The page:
Hello @Kyvas … are you talking about the University of California, Berkley? I am a transplant and there are so many colleges here. But yesterday I did a search of my PPO approved doctors!? And none were from Colleges? We are really unhappy with our Blue Sheild PPO because it is acting more like a HMO than a PPO. I could go to L.A. or S.F. and possibly get a teaching college, yet here, all the Urological Surgeons are attached to one of the big hospitals. One guy I’ve already been to (who was listed in Best Doctors ) and he said that I just had to learn to live with it and that I should go back to the Dr. that did my “incorrect” reversal (as I’ve learned on these boards)., to which I said “thanks a lot (Best Doc?)” and left! The insainity of it all is what bugs me the most. If i would ask one hundred men “where would it hurt most if i kicked you right now?” I’m pretty confident I could get in the 80 to 90percentile region that testacles would be in part of their answer…BUT! All of the Urologists that I have tried to discuss this problem with, act like I’m a wimp or something is wrong with my head… I know that they are not tellimg the truth…but they seem so aloof so distracted (like they are hiding something) I can’t seem to find anyone I can trust!
I actually read on one board where this one guy who had done a rather large survey, said that he was pretty sure it was a certain body type, with a certain amount of hair and a certain sex drive that come down with PVPS…I think his study is as valid as the urologists that i’ve spoken too. I’ll send this now because I always type too much. Thanks for the discussion.
I hope my question is clear…
My question is this, was the procedure correctly done, but your outcome was bad?
Or did the doctor perform the surgery incorrectly resulting in the bad outcome?
#1 is an “acceptable” risk, #2 is due to an incompetent surgeon which is not acceptable.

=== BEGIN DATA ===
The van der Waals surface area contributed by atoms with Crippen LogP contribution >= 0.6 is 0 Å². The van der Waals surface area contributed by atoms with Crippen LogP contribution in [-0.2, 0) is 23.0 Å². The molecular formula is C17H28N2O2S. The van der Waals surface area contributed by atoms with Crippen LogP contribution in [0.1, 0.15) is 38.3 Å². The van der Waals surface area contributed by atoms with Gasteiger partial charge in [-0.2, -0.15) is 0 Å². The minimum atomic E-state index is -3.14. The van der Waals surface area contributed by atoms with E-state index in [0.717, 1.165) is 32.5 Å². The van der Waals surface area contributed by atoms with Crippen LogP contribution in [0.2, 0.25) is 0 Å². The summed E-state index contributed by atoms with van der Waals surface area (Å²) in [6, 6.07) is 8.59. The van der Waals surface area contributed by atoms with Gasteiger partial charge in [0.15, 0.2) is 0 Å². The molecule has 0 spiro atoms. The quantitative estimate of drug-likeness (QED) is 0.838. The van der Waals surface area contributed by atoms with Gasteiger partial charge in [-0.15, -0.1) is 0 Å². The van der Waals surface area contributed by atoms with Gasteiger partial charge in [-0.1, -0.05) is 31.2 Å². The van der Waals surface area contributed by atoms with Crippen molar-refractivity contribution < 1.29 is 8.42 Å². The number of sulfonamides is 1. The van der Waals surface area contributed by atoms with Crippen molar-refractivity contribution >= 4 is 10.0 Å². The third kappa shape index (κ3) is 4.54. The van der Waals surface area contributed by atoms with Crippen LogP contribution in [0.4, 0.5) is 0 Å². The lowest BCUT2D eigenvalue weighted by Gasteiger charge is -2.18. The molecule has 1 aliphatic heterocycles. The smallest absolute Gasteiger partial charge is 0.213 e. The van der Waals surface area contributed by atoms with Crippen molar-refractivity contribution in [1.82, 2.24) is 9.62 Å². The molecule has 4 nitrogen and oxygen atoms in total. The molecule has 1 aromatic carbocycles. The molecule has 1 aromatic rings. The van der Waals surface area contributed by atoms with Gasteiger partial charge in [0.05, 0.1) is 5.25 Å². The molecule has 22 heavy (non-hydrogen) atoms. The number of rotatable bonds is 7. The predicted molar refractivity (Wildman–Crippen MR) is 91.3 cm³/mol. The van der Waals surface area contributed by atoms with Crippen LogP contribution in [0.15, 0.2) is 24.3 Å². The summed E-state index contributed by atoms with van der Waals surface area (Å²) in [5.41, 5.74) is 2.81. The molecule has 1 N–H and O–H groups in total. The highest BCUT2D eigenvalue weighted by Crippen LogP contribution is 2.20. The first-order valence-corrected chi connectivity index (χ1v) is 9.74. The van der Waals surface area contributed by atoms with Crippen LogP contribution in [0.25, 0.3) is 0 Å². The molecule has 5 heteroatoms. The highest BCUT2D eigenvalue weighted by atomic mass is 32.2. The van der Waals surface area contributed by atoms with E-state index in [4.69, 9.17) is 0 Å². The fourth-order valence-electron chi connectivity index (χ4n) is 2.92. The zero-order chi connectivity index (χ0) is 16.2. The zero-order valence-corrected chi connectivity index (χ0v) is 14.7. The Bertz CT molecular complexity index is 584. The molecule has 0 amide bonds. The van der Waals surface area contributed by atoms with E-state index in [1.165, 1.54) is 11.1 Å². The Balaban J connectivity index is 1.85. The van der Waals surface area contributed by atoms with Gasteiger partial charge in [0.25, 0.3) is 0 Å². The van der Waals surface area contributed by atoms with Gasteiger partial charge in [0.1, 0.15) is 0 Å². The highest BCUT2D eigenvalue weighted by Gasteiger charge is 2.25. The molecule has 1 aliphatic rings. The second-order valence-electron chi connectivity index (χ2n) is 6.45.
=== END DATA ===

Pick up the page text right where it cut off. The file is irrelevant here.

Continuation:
I don’t know if you could answer this, but what went wrong? Did he use a sonogram to guide procedure? In other words did he do too much cutting in the area to cause the damage?
What is used to do cutting? A laser? Or a surgical knife?
@SirPaulMuaddib…i wish i knew if the operation was done correctly. My surgeon never checked if there were sperm present after the operation. He didn’t even ask me if i wanted it done. And he took “no” pictures of the proceedure. He seemed like he was tired out from working too hard (it was a 4+ hour surgery). When I called him for the 3rd time weeks later after surgery (to let him know that i wasn’t doing very well) he told me that he had another guy that had the same surgery and he was fine. He also said that perhaps I am just overly sensitive…so no, i doubt wether the surgery was done correctly. He seems like he skipped a lot that other doctors do… And he made me worse off than i was before i went in for the reversal and he insulted my self esteeme by infering that i was a chronic complainer. Does this answer your question? Oh yea and He used a knife and he had bragged that his microscope was soo good that he didn’t need anything else! This was earlier when i had asked him if he used a daVinci system or not.
I’m 29 and have a slightly different reasons for why I ended up here than most of you, but I’ve been recommended by a urologist to undergo microsurgical denervation of the spermatic cord to resolve the chronic pain I’ve experience since my varicocelectomy in Dec 2015. Like many of you, I’ve had a urologist give me the song and dance of the benefits of this surgery (the 2012 study, 73% with no pain post op, etc.) and how the success rate has been improving over the past few years. He told me about Dr. Laurence Levine in a Chicago, how he (allegedly? I can’t find any info online) developed the latest surgery, and printed out a few websources I could read for more information and recommended I get the surgery under a more skilled surgeon. At least he was honest with me about that aspect. I’ve been doing research and putting of scheduling this surgery as I’m terrified of making things worse and ending up with chronic pain for life, as my current pain has drastically altered what I can do day-to-day. I can’t find anyone online that has had success with this surgery and instead I’ve found this forum, which has been enlightening as well as depressing.
It is my thought to get the surgery done in a Chicago with Dr. Laurence Levine, as the guy who has the most experience the surgery should be the best—right? I don’t know as I can’t find any solid reviews from people that underwent the micro denervation surgery with him. Has anyone here had any experience with him? I’m also interested in getting some of the doctors name that that I should avoid, such as Dr. P (Parekattil?).